preservation was something my family and I were left to on our own. After being advised to
look into fertility preservation options, I underwent oocyte cryopreservation, or colloquially,
egg freezing. This was a time sensitive process involving ovarian stimulation followed by
egg retrieval. For nearly two weeks, I gave myself a combination of subcutaneous injections
every evening when I got back from school. Thirty three oocytes were extracted for my
future use. I started chemotherapy two days later.

While breast cancer happens to be the most frequent cancer among reproductive age
women, less than 10% of those diagnosed decide on fertility preservation [5]. For some,
immediate treatment (whether chemotherapy or radiation) is critical and cannot be
postponed. Others may have already established their families. Yet for many, a lack of
insurance coverage leaves them no choice but to forgo preservation.

To put into perspective: according to the NovaRest 2017 Annual Mandate Report, egg
cryopreservation has an average price of $10,000-15,000 [6]. For estimates in Nevada,
Reno and Las Vegas are on the higher end with averages of $14,000 and $15,000,
respectively [7]. This excludes medications, which range from $2000-6000, and the annual
storage fees for the gametes, which costs about $300-500 a year. It is a colossal burden to
ensure the possibility of having children in the future following chemotherapy. Yet the ability
to have children in the future, should a cancer patient desire them, should not have to fall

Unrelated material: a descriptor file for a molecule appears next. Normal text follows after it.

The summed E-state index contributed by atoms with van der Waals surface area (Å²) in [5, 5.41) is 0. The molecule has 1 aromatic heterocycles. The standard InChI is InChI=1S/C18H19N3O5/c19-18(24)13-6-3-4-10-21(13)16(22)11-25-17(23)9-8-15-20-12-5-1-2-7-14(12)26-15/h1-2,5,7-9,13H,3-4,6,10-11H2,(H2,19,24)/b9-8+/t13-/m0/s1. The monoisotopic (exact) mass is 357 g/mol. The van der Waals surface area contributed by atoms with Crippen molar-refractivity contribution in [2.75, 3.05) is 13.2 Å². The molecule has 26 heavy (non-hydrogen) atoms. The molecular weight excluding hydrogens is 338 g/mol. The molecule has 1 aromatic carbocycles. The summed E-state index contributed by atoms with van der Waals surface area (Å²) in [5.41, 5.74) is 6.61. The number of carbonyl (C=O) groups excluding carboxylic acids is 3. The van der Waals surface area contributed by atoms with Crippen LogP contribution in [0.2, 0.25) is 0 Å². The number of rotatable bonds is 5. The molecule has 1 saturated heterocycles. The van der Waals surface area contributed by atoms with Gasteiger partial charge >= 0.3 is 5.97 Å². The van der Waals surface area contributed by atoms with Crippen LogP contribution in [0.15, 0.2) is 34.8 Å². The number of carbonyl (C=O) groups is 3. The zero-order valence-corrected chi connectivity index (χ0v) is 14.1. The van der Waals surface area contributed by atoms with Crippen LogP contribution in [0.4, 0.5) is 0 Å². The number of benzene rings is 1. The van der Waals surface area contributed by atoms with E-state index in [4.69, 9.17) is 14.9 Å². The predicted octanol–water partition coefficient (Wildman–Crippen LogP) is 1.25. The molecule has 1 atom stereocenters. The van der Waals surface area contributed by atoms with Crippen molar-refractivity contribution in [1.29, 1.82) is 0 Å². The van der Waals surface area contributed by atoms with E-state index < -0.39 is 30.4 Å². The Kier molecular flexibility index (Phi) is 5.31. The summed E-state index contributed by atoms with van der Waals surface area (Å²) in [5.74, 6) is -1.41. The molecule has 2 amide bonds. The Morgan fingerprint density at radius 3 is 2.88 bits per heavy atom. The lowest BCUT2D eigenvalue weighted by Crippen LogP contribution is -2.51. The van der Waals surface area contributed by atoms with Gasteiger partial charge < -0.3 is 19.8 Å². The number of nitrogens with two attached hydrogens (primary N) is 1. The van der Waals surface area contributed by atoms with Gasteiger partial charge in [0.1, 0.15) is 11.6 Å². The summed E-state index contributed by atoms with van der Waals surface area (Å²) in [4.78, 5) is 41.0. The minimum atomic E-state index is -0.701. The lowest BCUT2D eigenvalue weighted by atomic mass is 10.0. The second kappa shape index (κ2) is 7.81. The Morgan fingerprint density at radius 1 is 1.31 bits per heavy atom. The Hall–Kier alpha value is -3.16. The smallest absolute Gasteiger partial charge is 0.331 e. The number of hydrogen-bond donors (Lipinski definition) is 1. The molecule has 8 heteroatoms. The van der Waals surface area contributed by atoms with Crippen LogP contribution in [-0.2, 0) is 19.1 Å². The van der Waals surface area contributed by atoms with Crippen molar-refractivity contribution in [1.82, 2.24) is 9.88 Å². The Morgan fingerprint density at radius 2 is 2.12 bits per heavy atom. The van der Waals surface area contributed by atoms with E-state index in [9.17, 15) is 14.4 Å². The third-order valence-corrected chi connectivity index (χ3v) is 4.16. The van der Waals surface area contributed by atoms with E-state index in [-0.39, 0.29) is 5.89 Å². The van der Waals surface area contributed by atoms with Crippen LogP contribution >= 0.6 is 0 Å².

contingent on his or her financial stability.

What’s interesting is that iatrogenic infertility is treated differently from other iatrogenic
conditions, which do often receive insurance coverage. The Women’s Health & Cancer
Rights Act of 1998 stipulated that if insurance companies were going to cover mastectomies
for breast cancer patients, they must also cover reconstruction surgeries [8]. If medically
necessary treatments are covered, so too must there be coverage for the sequelae that
follow. Analogously then, if insurance companies cover chemotherapy, they should also
cover the potential infertility. Yet, this isn’t the case. Providing coverage for other iatrogenic
conditions yet disregarding iatrogenic infertility seems little more than a stark moment of
cognitive dissonance.

Iatrogenic infertility coverage needs to be included in more states’ legislature. For the
seventeen states with existing legislature, the definition of “infertility” needs to be expanded
to support prophylactic procedures for cancer patients and others undergoing medically
necessary treatments. An alternative is to include fertility preservation as part of standard